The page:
Bertone presented the Lancia Stratos-based Sibilo concept at the 1978 edition of the Turin Motor Show. Like many of the coachbuilder’s concepts over the course of the 1970s, the Sibilo was developed to provide insight into what the sports car of the future could look like.
Visually, the Sibilo featured a wedge-shaped silhouette that shared very few styling cues with the Stratos it was based on. It rode on gold wheels that provided a contrast with the dark brown body work, and the futuristic look was emphasized by blacked-out windows all around. Out back, it featured a rakish glass hatch, rather mundane-looking rectangular tail lamps and the word “SIBILO” written in LCD letters.
The cockpit was just as futuristic as the body work. The instrument cluster was moved far back into the dashboard close to where the windshield meets the sheet metal, a setup that put it directly in the driver’s line of sight. This eliminated the need to see through the steering wheel so Bertone fitted the coupe with a full spoke-less steering wheel. The bulk of the car’s controls were either located behind the steering wheel or directly in the middle of it.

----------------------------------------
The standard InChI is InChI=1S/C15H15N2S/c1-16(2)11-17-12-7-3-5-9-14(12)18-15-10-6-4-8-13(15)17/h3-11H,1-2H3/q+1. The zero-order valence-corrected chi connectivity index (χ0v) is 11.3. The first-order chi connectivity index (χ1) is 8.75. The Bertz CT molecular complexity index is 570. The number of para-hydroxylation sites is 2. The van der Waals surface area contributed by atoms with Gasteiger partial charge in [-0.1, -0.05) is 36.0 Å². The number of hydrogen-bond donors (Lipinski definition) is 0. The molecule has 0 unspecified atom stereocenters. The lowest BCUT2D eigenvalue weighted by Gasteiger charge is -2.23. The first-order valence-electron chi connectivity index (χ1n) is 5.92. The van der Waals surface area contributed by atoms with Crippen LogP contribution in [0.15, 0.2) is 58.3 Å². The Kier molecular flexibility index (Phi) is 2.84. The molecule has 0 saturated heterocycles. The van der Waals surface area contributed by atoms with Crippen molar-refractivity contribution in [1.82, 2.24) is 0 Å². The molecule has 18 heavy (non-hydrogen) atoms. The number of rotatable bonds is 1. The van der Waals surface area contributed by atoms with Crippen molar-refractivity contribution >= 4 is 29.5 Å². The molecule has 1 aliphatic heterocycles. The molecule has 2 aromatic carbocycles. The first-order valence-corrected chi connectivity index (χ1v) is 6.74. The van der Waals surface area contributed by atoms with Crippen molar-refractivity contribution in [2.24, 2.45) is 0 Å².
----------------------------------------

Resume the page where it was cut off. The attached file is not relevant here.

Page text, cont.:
Power for the Sibilo came from a stock Stratos Stradale-sourced 2.4-liter V6 engine that made 192 horsepower at 7,000 rpms and 167 lb-ft. of torque at 4,000 rpms. The concept was said to be fully functional but Lancia never published performance specifications.
It goes without saying that the Lancia Sibilo remained a design study that was never seriously considered for production. However, it’s interesting to note that some of the features found inside the concept have more or less made it to production. The instrument cluster is similar in concept to the head-up display technology that is available in many high-end cars today.